THE Prime Minister lamented the Guyana (Appeal) Court’s recent ruling that Guyana’s Constitution bars Caricom from administering a recount of the March 2 Guyanese election.
He was addressing Monday’s briefing at the Diplomatic Centre, St Ann’s.
Initially, the Guyana Election Commission (GECOM) had declared a national win for the incumbent David Granger Government, but as this was done before all ballots had been counted, the courts agreed with an opposition action to void that result, and ordered a recount.
Rowley visited Guyana with a Caricom team to try to help resolve the impasse.
He told the briefing the Guyanese elections were of concern to both TT and Caricom.
“There was a ruling in the court of Guyana last week and I find that ruling quite disturbing. The ruling was that the actions of Caricom were deemed to be illegal.
"Now, that finding of a court must be of concern to every member of Caricom, because it would be predicated on an understanding that Caricom had done something that a court has found to be illegal.”
Rowley referred to an aide-memoire signed between Guyana’s two rival leaders, Granger and Bharrat Jagdeo, plus the Caricom secretary general.
He remarked, “There was some opportunity for some misrepresentation and that opportunity was seized upon.”
The PM said the document spoke of the two rival Guyanese leaders inviting Caricom to Guyana.
“It speaks loosely about ‘supervising’ their conduct in counting their votes with the understanding that Caricom, using its imprimatur stature, would be there to see them do what they are supposed to do."
Rowley read the document, “The (Caricom) high-level team would supervise the recount under the auspices of the GECOM and would not engage themselves in the actual counting of ballots. Their presence is to ensure the count is done in a free, fair, transparent and credible manner.”
He said this simply meant scrutinising the recount.
“It specifically says Caricom will not engage themselves in the actual counting of ballots. But because the word ‘supervise’ was used in the sentence before, on the understanding that you will be there to see what they do, by the time it was argued in the court, the outcome was that Caricom had acted illegally.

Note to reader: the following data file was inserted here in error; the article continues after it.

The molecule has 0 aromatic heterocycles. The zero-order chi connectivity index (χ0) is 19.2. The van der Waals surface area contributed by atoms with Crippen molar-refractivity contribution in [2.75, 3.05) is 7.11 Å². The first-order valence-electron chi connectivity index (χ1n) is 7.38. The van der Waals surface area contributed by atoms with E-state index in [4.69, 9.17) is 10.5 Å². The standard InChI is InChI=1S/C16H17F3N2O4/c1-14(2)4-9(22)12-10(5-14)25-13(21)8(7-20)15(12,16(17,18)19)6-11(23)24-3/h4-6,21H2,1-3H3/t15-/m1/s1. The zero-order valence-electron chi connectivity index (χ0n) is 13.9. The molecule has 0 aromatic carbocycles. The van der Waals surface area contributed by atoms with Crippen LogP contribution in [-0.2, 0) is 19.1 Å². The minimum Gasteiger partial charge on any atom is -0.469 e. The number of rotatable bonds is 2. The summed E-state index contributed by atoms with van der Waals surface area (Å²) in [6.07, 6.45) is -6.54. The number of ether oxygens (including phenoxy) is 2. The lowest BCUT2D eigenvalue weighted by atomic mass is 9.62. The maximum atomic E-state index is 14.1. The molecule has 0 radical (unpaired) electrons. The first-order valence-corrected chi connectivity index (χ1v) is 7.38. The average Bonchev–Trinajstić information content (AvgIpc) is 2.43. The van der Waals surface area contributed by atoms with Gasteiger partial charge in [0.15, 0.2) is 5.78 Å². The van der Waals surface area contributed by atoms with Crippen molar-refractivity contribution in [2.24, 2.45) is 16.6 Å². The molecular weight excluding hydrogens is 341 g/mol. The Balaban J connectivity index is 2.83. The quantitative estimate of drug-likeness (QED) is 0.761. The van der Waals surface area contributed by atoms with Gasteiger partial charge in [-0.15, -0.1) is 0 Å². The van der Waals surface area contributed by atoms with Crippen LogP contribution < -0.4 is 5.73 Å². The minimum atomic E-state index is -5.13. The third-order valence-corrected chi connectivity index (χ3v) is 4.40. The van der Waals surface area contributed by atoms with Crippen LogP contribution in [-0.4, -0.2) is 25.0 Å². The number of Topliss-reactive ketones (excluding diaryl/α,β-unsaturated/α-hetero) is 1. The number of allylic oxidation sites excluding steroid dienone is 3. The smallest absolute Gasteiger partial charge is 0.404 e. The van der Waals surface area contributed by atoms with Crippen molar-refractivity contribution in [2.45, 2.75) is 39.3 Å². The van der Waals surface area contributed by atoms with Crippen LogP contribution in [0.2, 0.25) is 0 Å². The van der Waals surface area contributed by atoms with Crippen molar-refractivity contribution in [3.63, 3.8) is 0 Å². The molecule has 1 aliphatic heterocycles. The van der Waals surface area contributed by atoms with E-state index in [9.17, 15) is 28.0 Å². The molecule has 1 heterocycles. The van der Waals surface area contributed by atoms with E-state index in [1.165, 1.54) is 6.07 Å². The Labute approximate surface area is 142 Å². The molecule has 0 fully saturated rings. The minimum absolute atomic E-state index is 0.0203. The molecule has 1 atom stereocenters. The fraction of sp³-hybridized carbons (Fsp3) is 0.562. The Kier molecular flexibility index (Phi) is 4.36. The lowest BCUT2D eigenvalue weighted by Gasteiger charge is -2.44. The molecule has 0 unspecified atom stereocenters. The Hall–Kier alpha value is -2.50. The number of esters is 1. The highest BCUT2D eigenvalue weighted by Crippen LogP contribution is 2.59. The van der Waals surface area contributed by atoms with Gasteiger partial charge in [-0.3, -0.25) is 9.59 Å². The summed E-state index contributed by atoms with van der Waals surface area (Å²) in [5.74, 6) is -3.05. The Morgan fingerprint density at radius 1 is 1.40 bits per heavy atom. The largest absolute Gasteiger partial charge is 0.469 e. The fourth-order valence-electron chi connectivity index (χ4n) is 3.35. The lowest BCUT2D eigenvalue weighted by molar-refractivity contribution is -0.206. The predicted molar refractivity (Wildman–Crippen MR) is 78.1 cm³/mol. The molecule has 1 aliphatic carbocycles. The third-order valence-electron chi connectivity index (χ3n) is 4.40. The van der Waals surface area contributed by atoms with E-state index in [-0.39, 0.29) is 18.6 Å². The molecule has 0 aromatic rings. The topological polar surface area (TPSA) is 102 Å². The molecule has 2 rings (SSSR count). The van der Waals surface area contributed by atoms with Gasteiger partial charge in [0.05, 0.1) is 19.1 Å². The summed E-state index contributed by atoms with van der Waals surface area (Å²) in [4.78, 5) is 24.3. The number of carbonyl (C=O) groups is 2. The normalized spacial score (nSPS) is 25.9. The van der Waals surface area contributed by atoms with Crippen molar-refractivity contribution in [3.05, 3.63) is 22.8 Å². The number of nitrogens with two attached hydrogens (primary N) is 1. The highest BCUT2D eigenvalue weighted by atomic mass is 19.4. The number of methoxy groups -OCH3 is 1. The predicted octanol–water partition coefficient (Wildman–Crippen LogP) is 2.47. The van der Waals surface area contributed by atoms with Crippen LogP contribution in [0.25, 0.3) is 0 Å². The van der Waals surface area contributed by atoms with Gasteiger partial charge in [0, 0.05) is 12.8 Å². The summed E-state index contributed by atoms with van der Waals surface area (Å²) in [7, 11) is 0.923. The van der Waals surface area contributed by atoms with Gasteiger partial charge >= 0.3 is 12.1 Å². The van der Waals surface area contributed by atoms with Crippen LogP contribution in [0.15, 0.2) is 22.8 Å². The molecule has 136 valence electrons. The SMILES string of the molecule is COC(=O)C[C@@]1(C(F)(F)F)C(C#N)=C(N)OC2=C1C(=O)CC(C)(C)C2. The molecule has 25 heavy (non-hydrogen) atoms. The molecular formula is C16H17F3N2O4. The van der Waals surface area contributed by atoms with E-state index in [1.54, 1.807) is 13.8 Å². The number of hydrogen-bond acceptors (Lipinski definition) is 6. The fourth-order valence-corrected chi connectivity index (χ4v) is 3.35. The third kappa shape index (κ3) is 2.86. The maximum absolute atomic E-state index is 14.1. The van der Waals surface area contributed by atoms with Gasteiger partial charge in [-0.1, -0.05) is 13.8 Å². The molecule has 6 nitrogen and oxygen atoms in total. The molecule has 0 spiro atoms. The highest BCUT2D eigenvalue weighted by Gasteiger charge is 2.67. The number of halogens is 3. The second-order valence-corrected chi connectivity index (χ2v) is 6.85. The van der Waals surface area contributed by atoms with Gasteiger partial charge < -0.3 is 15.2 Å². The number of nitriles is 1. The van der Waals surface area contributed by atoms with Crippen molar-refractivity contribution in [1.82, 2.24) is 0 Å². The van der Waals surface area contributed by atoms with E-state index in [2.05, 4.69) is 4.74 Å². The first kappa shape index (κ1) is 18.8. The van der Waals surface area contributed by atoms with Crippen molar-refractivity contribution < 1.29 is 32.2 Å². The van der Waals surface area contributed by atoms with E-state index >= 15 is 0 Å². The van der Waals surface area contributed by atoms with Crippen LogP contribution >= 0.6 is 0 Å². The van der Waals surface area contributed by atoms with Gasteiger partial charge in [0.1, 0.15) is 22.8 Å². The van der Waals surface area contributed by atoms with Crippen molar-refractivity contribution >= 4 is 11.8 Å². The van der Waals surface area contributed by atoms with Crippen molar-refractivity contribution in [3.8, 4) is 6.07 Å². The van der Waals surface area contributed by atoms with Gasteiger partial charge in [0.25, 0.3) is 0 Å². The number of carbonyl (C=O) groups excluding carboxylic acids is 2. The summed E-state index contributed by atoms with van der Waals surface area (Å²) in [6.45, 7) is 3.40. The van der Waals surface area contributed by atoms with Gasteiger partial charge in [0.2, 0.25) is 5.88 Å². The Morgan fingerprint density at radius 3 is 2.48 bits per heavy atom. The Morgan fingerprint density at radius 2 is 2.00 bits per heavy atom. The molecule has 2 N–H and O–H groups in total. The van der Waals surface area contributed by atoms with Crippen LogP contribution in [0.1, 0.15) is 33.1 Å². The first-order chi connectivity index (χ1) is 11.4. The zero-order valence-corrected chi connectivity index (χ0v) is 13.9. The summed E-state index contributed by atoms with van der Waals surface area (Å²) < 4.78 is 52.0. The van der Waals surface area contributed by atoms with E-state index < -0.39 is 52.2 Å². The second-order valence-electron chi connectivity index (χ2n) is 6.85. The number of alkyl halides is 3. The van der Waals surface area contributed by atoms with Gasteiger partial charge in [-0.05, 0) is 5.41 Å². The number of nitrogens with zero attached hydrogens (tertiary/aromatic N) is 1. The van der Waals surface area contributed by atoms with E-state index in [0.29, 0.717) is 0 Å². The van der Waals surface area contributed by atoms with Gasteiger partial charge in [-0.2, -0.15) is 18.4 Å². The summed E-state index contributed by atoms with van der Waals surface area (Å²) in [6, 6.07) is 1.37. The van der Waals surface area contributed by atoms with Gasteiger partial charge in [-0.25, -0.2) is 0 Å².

“I have a problem with that.
"So now Caricom looks on and we will await the outcome of the developments there. TT’s position to Caricom is that given what has happened so far, given the interpretation both outside and in the court, if the Guyanese authorities request a Caricom presence as they proceed from today in counting their ballots or whatever else they do, once a Caricom presence is requested, that presence should be provided.”
Rowley said any presence should be provided by the same Caricom technical team that was there previously for the polls.
“I have not heard that any request has been made for a Caricom presence, but if it is made, that is the kind of response TT will support: that Caricom be present at the level of technical people who will in no way interfere with electoral process of the Guyana Constitution.”
He said such a team will act as merely a scrutineer.
“Let’s see how it goes. Right now, we are awaiting the outcome.”
The controversial polls were condemned within days by a joint letter by local diplomats from US, UK, EU and Canada, followed by strong statements by the US State Department, Caricom, Commonwealth, Organisation of American States (OAS), Carter Center and a bipartisan group of US congressmen.